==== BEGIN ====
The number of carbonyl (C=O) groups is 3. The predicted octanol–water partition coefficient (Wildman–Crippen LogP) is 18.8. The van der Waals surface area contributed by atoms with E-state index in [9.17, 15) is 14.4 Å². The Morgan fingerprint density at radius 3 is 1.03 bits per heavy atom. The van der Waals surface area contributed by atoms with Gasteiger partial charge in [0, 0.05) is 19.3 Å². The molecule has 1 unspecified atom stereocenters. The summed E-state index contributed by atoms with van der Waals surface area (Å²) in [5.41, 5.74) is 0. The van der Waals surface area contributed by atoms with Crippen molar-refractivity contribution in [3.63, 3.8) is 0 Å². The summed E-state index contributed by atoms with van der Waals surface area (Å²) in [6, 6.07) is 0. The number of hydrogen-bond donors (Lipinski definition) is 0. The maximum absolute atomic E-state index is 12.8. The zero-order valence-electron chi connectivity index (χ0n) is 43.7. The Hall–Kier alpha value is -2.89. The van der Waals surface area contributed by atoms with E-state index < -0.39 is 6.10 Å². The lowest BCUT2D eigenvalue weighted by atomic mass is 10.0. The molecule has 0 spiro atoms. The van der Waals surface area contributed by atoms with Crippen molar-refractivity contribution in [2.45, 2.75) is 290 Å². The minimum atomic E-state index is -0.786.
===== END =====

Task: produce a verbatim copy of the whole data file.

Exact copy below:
The number of carbonyl (C=O) groups is 3. The predicted octanol–water partition coefficient (Wildman–Crippen LogP) is 18.8. The van der Waals surface area contributed by atoms with E-state index in [9.17, 15) is 14.4 Å². The Morgan fingerprint density at radius 3 is 1.03 bits per heavy atom. The van der Waals surface area contributed by atoms with Gasteiger partial charge in [0, 0.05) is 19.3 Å². The molecule has 1 unspecified atom stereocenters. The summed E-state index contributed by atoms with van der Waals surface area (Å²) in [5.41, 5.74) is 0. The van der Waals surface area contributed by atoms with Crippen molar-refractivity contribution in [3.63, 3.8) is 0 Å². The summed E-state index contributed by atoms with van der Waals surface area (Å²) in [6, 6.07) is 0. The number of hydrogen-bond donors (Lipinski definition) is 0. The maximum absolute atomic E-state index is 12.8. The zero-order valence-electron chi connectivity index (χ0n) is 43.7. The Hall–Kier alpha value is -2.89. The van der Waals surface area contributed by atoms with E-state index < -0.39 is 6.10 Å². The lowest BCUT2D eigenvalue weighted by atomic mass is 10.0. The molecule has 0 spiro atoms. The van der Waals surface area contributed by atoms with Crippen molar-refractivity contribution in [2.45, 2.75) is 290 Å². The minimum atomic E-state index is -0.786.